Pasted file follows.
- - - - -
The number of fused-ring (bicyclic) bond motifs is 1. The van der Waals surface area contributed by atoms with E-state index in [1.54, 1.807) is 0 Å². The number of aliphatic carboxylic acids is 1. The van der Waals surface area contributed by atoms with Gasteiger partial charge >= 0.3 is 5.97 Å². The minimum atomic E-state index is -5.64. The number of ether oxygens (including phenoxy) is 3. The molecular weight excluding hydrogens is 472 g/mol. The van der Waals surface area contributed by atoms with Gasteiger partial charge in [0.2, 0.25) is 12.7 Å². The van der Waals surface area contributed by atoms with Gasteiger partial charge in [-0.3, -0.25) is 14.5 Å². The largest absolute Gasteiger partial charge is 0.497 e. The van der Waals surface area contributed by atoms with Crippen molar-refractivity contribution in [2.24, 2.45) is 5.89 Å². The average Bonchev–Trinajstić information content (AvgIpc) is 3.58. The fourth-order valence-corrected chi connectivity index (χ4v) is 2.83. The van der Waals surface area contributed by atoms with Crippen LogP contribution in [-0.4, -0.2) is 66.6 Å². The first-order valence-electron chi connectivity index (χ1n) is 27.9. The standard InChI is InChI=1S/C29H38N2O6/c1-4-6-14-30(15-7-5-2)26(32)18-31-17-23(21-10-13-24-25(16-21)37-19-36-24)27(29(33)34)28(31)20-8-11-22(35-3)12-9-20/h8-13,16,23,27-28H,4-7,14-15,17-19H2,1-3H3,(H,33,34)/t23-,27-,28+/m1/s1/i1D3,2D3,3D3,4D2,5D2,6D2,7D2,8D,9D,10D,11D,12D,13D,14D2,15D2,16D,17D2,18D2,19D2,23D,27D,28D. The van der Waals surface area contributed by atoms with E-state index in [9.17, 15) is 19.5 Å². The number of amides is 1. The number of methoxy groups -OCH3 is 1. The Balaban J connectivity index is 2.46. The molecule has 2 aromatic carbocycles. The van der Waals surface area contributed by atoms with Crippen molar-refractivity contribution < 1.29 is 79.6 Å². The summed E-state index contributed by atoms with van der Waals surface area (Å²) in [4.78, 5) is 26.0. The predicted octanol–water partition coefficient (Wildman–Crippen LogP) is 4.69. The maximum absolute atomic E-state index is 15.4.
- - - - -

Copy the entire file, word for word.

The number of fused-ring (bicyclic) bond motifs is 1. The van der Waals surface area contributed by atoms with E-state index in [1.54, 1.807) is 0 Å². The number of aliphatic carboxylic acids is 1. The van der Waals surface area contributed by atoms with Gasteiger partial charge >= 0.3 is 5.97 Å². The minimum atomic E-state index is -5.64. The number of ether oxygens (including phenoxy) is 3. The molecular weight excluding hydrogens is 472 g/mol. The van der Waals surface area contributed by atoms with Gasteiger partial charge in [0.2, 0.25) is 12.7 Å². The van der Waals surface area contributed by atoms with Gasteiger partial charge in [-0.3, -0.25) is 14.5 Å². The largest absolute Gasteiger partial charge is 0.497 e. The van der Waals surface area contributed by atoms with Crippen molar-refractivity contribution in [2.24, 2.45) is 5.89 Å². The average Bonchev–Trinajstić information content (AvgIpc) is 3.58. The fourth-order valence-corrected chi connectivity index (χ4v) is 2.83. The van der Waals surface area contributed by atoms with Crippen LogP contribution in [-0.4, -0.2) is 66.6 Å². The first-order valence-electron chi connectivity index (χ1n) is 27.9. The standard InChI is InChI=1S/C29H38N2O6/c1-4-6-14-30(15-7-5-2)26(32)18-31-17-23(21-10-13-24-25(16-21)37-19-36-24)27(29(33)34)28(31)20-8-11-22(35-3)12-9-20/h8-13,16,23,27-28H,4-7,14-15,17-19H2,1-3H3,(H,33,34)/t23-,27-,28+/m1/s1/i1D3,2D3,3D3,4D2,5D2,6D2,7D2,8D,9D,10D,11D,12D,13D,14D2,15D2,16D,17D2,18D2,19D2,23D,27D,28D. The van der Waals surface area contributed by atoms with E-state index in [9.17, 15) is 19.5 Å². The number of amides is 1. The number of methoxy groups -OCH3 is 1. The Balaban J connectivity index is 2.46. The molecule has 2 aromatic carbocycles. The van der Waals surface area contributed by atoms with Crippen molar-refractivity contribution < 1.29 is 79.6 Å². The summed E-state index contributed by atoms with van der Waals surface area (Å²) in [4.78, 5) is 26.0. The predicted octanol–water partition coefficient (Wildman–Crippen LogP) is 4.69. The maximum absolute atomic E-state index is 15.4.